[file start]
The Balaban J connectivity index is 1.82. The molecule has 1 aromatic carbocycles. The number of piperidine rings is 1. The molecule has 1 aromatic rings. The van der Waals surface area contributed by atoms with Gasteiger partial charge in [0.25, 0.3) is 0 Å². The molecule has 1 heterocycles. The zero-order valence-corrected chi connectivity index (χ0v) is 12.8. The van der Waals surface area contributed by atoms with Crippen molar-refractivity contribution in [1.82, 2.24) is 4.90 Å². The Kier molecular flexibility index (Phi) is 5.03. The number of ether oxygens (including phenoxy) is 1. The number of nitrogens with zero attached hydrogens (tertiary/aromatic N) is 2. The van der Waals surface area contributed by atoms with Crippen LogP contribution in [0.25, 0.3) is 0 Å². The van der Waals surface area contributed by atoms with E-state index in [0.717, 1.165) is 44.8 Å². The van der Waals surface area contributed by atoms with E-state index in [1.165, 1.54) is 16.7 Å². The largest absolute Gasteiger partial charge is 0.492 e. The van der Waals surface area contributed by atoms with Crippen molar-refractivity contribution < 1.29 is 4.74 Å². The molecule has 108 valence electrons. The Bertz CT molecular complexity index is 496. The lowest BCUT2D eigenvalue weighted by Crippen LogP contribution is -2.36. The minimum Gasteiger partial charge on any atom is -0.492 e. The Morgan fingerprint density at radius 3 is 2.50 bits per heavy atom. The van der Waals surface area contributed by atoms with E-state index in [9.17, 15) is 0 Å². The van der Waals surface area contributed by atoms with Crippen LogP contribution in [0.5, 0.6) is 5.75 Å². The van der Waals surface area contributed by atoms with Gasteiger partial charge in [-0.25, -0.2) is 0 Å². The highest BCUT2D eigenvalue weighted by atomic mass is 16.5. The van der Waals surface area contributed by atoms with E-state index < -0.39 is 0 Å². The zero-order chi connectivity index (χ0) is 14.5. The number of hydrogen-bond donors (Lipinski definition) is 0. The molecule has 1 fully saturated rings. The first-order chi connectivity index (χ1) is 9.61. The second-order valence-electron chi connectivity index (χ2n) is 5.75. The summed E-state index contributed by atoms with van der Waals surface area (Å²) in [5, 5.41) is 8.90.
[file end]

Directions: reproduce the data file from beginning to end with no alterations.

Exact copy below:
The Balaban J connectivity index is 1.82. The molecule has 1 aromatic carbocycles. The number of piperidine rings is 1. The molecule has 1 aromatic rings. The van der Waals surface area contributed by atoms with Gasteiger partial charge in [0.25, 0.3) is 0 Å². The molecule has 1 heterocycles. The zero-order valence-corrected chi connectivity index (χ0v) is 12.8. The van der Waals surface area contributed by atoms with Crippen molar-refractivity contribution in [1.82, 2.24) is 4.90 Å². The Kier molecular flexibility index (Phi) is 5.03. The number of ether oxygens (including phenoxy) is 1. The number of nitrogens with zero attached hydrogens (tertiary/aromatic N) is 2. The van der Waals surface area contributed by atoms with Crippen LogP contribution in [0.25, 0.3) is 0 Å². The van der Waals surface area contributed by atoms with E-state index in [0.717, 1.165) is 44.8 Å². The van der Waals surface area contributed by atoms with E-state index in [1.165, 1.54) is 16.7 Å². The largest absolute Gasteiger partial charge is 0.492 e. The van der Waals surface area contributed by atoms with Crippen molar-refractivity contribution < 1.29 is 4.74 Å². The molecule has 108 valence electrons. The Bertz CT molecular complexity index is 496. The lowest BCUT2D eigenvalue weighted by Crippen LogP contribution is -2.36. The minimum Gasteiger partial charge on any atom is -0.492 e. The Morgan fingerprint density at radius 3 is 2.50 bits per heavy atom. The van der Waals surface area contributed by atoms with E-state index in [9.17, 15) is 0 Å². The van der Waals surface area contributed by atoms with Crippen LogP contribution in [0.5, 0.6) is 5.75 Å². The van der Waals surface area contributed by atoms with Gasteiger partial charge in [-0.25, -0.2) is 0 Å². The highest BCUT2D eigenvalue weighted by atomic mass is 16.5. The van der Waals surface area contributed by atoms with E-state index < -0.39 is 0 Å². The zero-order chi connectivity index (χ0) is 14.5. The number of hydrogen-bond donors (Lipinski definition) is 0. The molecule has 1 fully saturated rings. The first-order chi connectivity index (χ1) is 9.61. The second-order valence-electron chi connectivity index (χ2n) is 5.75. The summed E-state index contributed by atoms with van der Waals surface area (Å²) in [5, 5.41) is 8.90.